In sharp contrast to these deadening structures are buildings whose parts are related to the whole and display pattern inside pattern, allowing them to alter and reveal new depths. Close examination may be rewarded by something as small as a floorboard or stepping stone in a Japanese house or garden, or as large as the beton brut of La Tourette, whose monolithic walls were impressed with multiple scales of texture. The appearance of each begins to transform as we draw near, as if its smallest elements were lying in wait to further encourage our energetic inquiry. We are drawn into a playful game of hide and seek as we move about, advancing to examine it more closely and then stepping back, to see it in context, only to detect something new that was previously imperceptible. Such things are always incomplete in a perceptual sense, for as one pattern appears another disappears, and thus can only be grasped over time by a highly creative mind’s eye.
Recursive decorating of this kind is open to discovery at many scales relative to each person’s height, age and agility, not to mention curiosity and interest. It is incomprehensibly small and unimaginably large at once. It is both tiny and immense, containing what is large in something small, and something small in what is large. In a sense it lacks scale, for it contains important features at all sizes. As we draw closer, we may discern ever-smaller details of interest, but also find that beguiling new depths have come into view. Miniscule features and hollows appear and then expand as we near them, only to recede into unfamiliar realms of space, inviting us into their secret universe – ‘to see the world in a grain of sand’, as William Blake wrote. Microcosmic textures and joints, or infinitely minute details set inside other details, transport us into a kingdom that never fully releases its treasures, granting us the power to endlessly explore and rediscover them anew.
Obviously this scope of freedom requires something more than vacancy or bland repetition or, at the other extreme, sculptural bravado or lavish decoration, which remains unresponsive to our presence. The human potential of miniature things depends on what we can freely make of them, on the exploratory range and elasticity they offer us. But it also depends on a degree of anonymity to loosen details from the stylistic control of their maker, from our being reduced to the complacent audience of someone’s creative excess and end product. When granted the power to enter something tiny that has been left open to our imagination, we experience what Bachelard considers an ‘inversion of perspective’, a ‘source of freedom’ especially abundant in nature, as when peering into the infinite depths of a tuft of grass or vein of a leaf, or in finding a compressed world in a glowing planet in the night sky.107 This power in which the imagination serves as a human faculty, he argues, underlies in part the delight of small toys, taking us back to childhood.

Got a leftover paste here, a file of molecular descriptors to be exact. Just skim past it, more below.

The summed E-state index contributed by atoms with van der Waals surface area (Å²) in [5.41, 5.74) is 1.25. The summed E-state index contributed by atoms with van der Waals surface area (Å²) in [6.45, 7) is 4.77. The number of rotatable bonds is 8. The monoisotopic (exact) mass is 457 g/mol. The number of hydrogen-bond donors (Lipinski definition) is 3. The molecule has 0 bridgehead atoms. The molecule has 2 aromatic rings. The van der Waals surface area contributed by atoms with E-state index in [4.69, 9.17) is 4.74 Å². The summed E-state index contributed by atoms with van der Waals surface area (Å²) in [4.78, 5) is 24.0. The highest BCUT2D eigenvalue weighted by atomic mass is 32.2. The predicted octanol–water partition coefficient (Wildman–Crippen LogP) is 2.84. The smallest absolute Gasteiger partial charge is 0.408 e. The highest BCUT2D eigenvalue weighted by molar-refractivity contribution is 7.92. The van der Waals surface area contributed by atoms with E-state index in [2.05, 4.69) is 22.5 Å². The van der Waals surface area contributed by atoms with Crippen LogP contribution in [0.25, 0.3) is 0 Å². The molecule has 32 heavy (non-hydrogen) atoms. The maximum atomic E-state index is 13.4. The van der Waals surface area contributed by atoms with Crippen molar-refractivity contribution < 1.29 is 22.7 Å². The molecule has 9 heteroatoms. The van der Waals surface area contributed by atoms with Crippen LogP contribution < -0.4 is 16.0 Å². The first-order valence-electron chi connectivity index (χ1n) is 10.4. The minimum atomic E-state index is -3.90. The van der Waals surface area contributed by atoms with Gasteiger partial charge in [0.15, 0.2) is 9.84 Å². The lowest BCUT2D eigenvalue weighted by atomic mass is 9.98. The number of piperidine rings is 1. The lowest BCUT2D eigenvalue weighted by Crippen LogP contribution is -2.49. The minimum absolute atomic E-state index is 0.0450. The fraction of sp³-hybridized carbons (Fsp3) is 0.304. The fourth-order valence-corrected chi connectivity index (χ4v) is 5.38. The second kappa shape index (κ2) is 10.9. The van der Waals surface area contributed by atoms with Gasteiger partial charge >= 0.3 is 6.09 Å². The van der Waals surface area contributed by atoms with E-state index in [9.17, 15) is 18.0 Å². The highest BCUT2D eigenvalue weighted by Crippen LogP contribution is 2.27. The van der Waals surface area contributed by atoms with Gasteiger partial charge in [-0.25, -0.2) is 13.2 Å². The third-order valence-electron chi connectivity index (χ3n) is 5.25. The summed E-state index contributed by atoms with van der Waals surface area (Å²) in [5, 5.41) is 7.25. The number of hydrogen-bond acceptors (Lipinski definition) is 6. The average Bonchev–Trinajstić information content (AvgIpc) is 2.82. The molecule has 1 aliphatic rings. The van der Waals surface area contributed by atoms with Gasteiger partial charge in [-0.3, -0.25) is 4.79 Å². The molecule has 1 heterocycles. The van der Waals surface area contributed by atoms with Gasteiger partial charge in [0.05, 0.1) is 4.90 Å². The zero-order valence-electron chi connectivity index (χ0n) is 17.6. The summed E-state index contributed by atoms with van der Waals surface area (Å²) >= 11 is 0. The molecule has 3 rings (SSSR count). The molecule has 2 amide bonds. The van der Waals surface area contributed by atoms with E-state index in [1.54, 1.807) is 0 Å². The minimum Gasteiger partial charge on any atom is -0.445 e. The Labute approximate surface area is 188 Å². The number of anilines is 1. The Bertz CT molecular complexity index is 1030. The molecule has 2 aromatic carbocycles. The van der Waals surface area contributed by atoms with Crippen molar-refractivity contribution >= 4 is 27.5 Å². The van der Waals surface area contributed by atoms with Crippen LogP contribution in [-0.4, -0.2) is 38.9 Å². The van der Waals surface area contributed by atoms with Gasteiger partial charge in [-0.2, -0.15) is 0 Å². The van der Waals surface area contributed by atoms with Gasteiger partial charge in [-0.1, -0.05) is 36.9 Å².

Outer Arbour, Katsura Imperial Villa, Kyoto, geologic depths of a stepping stone, set into a floor of pounded earth (left); Le Corbusier, La Tourette (1960), Eveux, rain gutter and concrete imprinted with rough formwork in the east wall (right)
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While not physically small, the reiterated forms of a Gothic cathedral are so selfembedded as tiny hollows set into medium-size voids within monumental cavities that the entire structure appears in a state of fluctuation, now shrinking and now expanding. Every element displays recursion across many different scales (p. 184). Huge piers break down into clustered columns and thin colonnettes, and these into countless vertical lines. A single large bay sprouts into increasingly smaller repetitions of the same basic form, and by this gradation remains plastic with change and ever-responsive to human scrutiny.
The peak in a Gothic propagation of images, where what is small becomes large and vice versa, occurs in stained-glass windows (p. 185). Lancet windows echo the spatial forms around them, but also contain figures and landscapes with fresh details that continue emerging the closer the eye. What first appears a uniform colour is found to be pieced together from many different shades of the same basic hue, presenting a multitude of mosaic-like spots, whose internal facets can never be completely disclosed, even when inches away. Huge rose windows shatter into radiating sherds and fragments, each of which can absorb the eye in a squinting investigation of its mottled colours and gem-like complexity. As the observer moves back to grasp the whole window, or moves close to take in its detail, vision is ratcheting back and forth, widening to take in the breadth and then zeroing in to make out the source of a miraculous glitter that keeps receding out of reach. Amiens Cathedral (begun 1220), France, multiple scales of form and detail in the west fagade St-Ouen Abbey (begun 1318), Rouen, France, aediculae at every scale In Heavenly Mansions and Other Essays on Home Design, John Summerson proposes the cathedral is essentially an ‘aedicular fantasy’, whose attraction, stemming from multiple bays of ‘little houses’, is rooted in our ‘primitive and universal love’ for miniature shelters, such as a doll’s house or the improvised houses we make for ourselves as children.108 Each aedicula forms a small, empty and airy shrine harboured in ever-larger shrines, which are